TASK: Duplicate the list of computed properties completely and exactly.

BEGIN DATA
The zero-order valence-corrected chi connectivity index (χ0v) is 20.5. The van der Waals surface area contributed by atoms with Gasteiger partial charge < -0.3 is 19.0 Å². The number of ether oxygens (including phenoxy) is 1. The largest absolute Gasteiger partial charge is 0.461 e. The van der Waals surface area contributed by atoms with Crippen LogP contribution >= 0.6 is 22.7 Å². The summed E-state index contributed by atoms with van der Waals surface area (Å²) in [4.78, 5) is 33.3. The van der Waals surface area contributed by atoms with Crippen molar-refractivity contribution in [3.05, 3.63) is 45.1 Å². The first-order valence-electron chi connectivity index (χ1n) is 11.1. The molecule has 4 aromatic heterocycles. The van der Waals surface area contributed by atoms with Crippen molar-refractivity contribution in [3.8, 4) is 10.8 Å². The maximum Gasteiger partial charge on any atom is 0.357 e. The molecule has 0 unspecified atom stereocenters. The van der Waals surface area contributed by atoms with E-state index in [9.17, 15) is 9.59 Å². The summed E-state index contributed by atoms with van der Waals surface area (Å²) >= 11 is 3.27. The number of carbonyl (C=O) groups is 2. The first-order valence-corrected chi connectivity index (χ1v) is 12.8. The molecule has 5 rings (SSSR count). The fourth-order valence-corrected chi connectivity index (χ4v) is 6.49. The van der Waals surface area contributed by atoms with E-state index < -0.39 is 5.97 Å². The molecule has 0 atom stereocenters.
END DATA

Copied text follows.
The zero-order valence-corrected chi connectivity index (χ0v) is 20.5. The van der Waals surface area contributed by atoms with Gasteiger partial charge < -0.3 is 19.0 Å². The number of ether oxygens (including phenoxy) is 1. The largest absolute Gasteiger partial charge is 0.461 e. The van der Waals surface area contributed by atoms with Crippen LogP contribution >= 0.6 is 22.7 Å². The summed E-state index contributed by atoms with van der Waals surface area (Å²) in [4.78, 5) is 33.3. The van der Waals surface area contributed by atoms with Crippen molar-refractivity contribution in [3.05, 3.63) is 45.1 Å². The first-order valence-electron chi connectivity index (χ1n) is 11.1. The molecule has 4 aromatic heterocycles. The van der Waals surface area contributed by atoms with Crippen molar-refractivity contribution in [3.8, 4) is 10.8 Å². The maximum Gasteiger partial charge on any atom is 0.357 e. The molecule has 0 unspecified atom stereocenters. The van der Waals surface area contributed by atoms with E-state index in [9.17, 15) is 9.59 Å². The summed E-state index contributed by atoms with van der Waals surface area (Å²) >= 11 is 3.27. The number of carbonyl (C=O) groups is 2. The first-order valence-corrected chi connectivity index (χ1v) is 12.8. The molecule has 5 rings (SSSR count). The fourth-order valence-corrected chi connectivity index (χ4v) is 6.49. The van der Waals surface area contributed by atoms with E-state index < -0.39 is 5.97 Å². The molecule has 0 atom stereocenters.